Single loop and double loop magic rings

Introduction

This technique was one I learned fairly early on when teaching myself to crochet. It took a little bit of getting used to but I find it easier to do than some of the methods that get you to chain, join to form a circle and then crochet into that circle. I thought it was something everyone knew. However, a friend recently offered to test one of my patterns for me and it begins with a magic ring. Although I suspect she's been crocheting for far longer than me, she'd never made one. Another friend who crochets was also there at the time and we both have slightly different ways of making a magic ring - I make the single loop version and my friend makes the double loop version. Here I present both versions, hopefully in a way that will help someone else learn to do this very useful technique.

Single loop magic ring

This is the version that I learned early on when I first started to crochet. It is a little simpler to do than the double ring version but some people prefer the double loop version because it is less likely to unravel. If you use this version you will need to be very careful with weaving in your ends so that it doesn't unravel. The photos below show the steps in making a basic single loop magic ring with 6 sc worked into the ring.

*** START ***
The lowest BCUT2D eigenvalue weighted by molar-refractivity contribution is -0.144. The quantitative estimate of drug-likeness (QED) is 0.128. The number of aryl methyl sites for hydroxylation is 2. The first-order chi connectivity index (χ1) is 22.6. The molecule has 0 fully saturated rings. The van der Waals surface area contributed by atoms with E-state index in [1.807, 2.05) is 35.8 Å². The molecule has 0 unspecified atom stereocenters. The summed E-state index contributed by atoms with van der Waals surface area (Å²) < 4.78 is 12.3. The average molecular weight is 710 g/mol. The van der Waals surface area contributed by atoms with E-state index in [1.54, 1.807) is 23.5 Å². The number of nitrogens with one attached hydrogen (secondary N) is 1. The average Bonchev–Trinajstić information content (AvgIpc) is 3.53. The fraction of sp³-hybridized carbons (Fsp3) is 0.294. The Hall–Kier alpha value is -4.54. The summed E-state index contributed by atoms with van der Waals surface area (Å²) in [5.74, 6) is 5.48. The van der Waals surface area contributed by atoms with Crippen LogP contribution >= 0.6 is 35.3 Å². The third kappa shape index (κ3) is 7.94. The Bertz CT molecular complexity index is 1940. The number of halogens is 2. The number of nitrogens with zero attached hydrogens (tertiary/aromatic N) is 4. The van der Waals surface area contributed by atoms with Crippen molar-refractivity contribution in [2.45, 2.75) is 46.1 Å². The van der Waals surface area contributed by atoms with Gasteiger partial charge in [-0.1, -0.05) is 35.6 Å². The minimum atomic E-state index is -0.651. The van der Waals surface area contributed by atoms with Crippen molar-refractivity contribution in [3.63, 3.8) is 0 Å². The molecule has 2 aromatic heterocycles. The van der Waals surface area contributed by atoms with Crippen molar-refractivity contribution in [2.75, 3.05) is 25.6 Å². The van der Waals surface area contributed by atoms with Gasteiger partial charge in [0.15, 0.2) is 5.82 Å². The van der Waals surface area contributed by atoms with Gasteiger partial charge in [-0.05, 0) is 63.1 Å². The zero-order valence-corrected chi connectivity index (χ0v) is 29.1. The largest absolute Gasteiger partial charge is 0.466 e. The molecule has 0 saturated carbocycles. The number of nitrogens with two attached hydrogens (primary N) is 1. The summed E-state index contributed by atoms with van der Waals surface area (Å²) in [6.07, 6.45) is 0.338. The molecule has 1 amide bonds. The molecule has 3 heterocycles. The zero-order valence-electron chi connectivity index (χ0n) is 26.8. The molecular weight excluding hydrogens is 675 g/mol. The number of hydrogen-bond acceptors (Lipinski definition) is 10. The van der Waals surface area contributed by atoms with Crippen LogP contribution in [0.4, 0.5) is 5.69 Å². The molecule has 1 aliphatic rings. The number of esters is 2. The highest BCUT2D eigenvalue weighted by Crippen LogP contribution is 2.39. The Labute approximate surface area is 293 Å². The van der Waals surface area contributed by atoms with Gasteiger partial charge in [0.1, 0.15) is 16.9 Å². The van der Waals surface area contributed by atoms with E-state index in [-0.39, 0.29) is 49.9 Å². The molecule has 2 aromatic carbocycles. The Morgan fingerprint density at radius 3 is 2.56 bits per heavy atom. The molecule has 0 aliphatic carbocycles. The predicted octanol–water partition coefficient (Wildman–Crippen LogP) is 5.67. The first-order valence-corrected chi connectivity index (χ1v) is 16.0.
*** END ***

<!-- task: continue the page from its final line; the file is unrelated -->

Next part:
Wrap the yarn around your fingers (photo 1) and insert your hook in between the loops (photo 2). Yarn over and pull up a loop (photos 3-5). This is your Ch 1 (or ch more of your first stitch is bigger than a single crochet). I hold the loop in my left hand as shown in photo 6 because it makes it easier for me to make the stitches. Make 6 sc into the ring (photo 7). The final step is to pull the yarn tail through to make the stitches form a circle (photo 8). You can then sl st and chain up for your new round or continue working into the next round in a spiral depending on what your pattern specifies.

 

Making a double loop magic ring

As I mentioned earlier, this is slightly trickier than making the single loop version. However, it is also less likely to come unravelled. 

Wrap the yarn around your fingers and insert your hook (photo 1). Ch 1 as you did for the single loop magic ring then make your stitches into the ring (photos 3-5) the same way you did for the single loop ring. This next step is the trick to getting your double loop magic ring to working properly. You will see in photo 5 that the 2 loops look like they are a similar size. Pull your tail slightly to see which of your loops gets smaller (photo 6). Take this shorter loop and pull it so that the other loop gets tight (photo 7). Lastly, pull your tail so that the longer loop gets tight (photo 8).


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